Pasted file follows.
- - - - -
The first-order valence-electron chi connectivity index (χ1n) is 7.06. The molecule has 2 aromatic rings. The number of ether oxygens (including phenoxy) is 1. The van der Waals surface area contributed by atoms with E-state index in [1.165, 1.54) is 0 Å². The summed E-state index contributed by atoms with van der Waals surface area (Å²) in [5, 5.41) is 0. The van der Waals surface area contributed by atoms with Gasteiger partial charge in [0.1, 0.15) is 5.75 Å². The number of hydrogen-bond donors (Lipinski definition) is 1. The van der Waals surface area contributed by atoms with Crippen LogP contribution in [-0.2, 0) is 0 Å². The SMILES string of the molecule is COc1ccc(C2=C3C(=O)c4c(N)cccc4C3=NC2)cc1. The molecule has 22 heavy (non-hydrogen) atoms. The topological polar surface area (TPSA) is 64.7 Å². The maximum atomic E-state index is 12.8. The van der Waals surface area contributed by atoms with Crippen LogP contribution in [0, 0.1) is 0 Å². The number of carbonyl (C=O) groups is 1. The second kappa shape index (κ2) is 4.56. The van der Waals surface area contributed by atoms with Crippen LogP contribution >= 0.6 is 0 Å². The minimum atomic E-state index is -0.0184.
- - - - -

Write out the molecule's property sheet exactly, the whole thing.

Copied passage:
The first-order valence-electron chi connectivity index (χ1n) is 7.06. The molecule has 2 aromatic rings. The number of ether oxygens (including phenoxy) is 1. The van der Waals surface area contributed by atoms with E-state index in [1.165, 1.54) is 0 Å². The summed E-state index contributed by atoms with van der Waals surface area (Å²) in [5, 5.41) is 0. The van der Waals surface area contributed by atoms with Gasteiger partial charge in [0.1, 0.15) is 5.75 Å². The number of hydrogen-bond donors (Lipinski definition) is 1. The van der Waals surface area contributed by atoms with Crippen LogP contribution in [-0.2, 0) is 0 Å². The SMILES string of the molecule is COc1ccc(C2=C3C(=O)c4c(N)cccc4C3=NC2)cc1. The molecule has 22 heavy (non-hydrogen) atoms. The topological polar surface area (TPSA) is 64.7 Å². The maximum atomic E-state index is 12.8. The van der Waals surface area contributed by atoms with Crippen LogP contribution in [0, 0.1) is 0 Å². The number of carbonyl (C=O) groups is 1. The second kappa shape index (κ2) is 4.56. The van der Waals surface area contributed by atoms with Crippen LogP contribution >= 0.6 is 0 Å². The minimum atomic E-state index is -0.0184.